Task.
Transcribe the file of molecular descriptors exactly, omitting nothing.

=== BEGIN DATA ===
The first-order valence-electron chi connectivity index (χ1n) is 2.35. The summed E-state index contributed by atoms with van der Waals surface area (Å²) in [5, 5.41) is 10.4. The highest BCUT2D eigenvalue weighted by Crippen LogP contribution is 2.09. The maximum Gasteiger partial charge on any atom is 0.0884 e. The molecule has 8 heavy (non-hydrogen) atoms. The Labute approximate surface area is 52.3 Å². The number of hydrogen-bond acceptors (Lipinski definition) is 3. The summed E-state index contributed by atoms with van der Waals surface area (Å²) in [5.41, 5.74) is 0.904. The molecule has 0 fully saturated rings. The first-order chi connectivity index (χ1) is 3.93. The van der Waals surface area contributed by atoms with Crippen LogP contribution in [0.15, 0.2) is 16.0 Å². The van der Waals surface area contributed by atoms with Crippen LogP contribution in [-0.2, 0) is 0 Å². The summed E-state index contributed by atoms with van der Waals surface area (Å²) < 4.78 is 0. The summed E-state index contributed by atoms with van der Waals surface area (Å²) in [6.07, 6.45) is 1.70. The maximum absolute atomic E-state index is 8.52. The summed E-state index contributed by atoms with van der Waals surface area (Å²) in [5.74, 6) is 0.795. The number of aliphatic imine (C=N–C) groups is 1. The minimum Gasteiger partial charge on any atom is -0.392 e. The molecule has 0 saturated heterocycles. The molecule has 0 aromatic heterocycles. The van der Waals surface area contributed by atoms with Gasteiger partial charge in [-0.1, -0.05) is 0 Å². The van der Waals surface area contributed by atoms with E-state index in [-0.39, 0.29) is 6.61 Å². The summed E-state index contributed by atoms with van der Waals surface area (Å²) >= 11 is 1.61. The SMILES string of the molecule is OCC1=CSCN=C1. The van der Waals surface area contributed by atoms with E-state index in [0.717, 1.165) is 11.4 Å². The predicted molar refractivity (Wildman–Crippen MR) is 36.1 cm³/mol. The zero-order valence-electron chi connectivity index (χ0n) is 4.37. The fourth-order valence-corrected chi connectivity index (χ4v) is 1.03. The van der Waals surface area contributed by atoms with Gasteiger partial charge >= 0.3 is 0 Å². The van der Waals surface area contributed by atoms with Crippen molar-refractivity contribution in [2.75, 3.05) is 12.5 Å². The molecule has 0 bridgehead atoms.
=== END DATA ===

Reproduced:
The first-order valence-electron chi connectivity index (χ1n) is 2.35. The summed E-state index contributed by atoms with van der Waals surface area (Å²) in [5, 5.41) is 10.4. The highest BCUT2D eigenvalue weighted by Crippen LogP contribution is 2.09. The maximum Gasteiger partial charge on any atom is 0.0884 e. The molecule has 8 heavy (non-hydrogen) atoms. The Labute approximate surface area is 52.3 Å². The number of hydrogen-bond acceptors (Lipinski definition) is 3. The summed E-state index contributed by atoms with van der Waals surface area (Å²) in [5.41, 5.74) is 0.904. The molecule has 0 fully saturated rings. The first-order chi connectivity index (χ1) is 3.93. The van der Waals surface area contributed by atoms with Crippen LogP contribution in [0.15, 0.2) is 16.0 Å². The van der Waals surface area contributed by atoms with Crippen LogP contribution in [-0.2, 0) is 0 Å². The summed E-state index contributed by atoms with van der Waals surface area (Å²) < 4.78 is 0. The summed E-state index contributed by atoms with van der Waals surface area (Å²) in [6.07, 6.45) is 1.70. The maximum absolute atomic E-state index is 8.52. The summed E-state index contributed by atoms with van der Waals surface area (Å²) in [5.74, 6) is 0.795. The number of aliphatic imine (C=N–C) groups is 1. The minimum Gasteiger partial charge on any atom is -0.392 e. The molecule has 0 saturated heterocycles. The molecule has 0 aromatic heterocycles. The van der Waals surface area contributed by atoms with Gasteiger partial charge in [-0.1, -0.05) is 0 Å². The van der Waals surface area contributed by atoms with E-state index in [-0.39, 0.29) is 6.61 Å². The summed E-state index contributed by atoms with van der Waals surface area (Å²) >= 11 is 1.61. The SMILES string of the molecule is OCC1=CSCN=C1. The van der Waals surface area contributed by atoms with E-state index in [0.717, 1.165) is 11.4 Å². The predicted molar refractivity (Wildman–Crippen MR) is 36.1 cm³/mol. The zero-order valence-electron chi connectivity index (χ0n) is 4.37. The fourth-order valence-corrected chi connectivity index (χ4v) is 1.03. The van der Waals surface area contributed by atoms with Gasteiger partial charge >= 0.3 is 0 Å². The van der Waals surface area contributed by atoms with Crippen molar-refractivity contribution in [2.75, 3.05) is 12.5 Å². The molecule has 0 bridgehead atoms.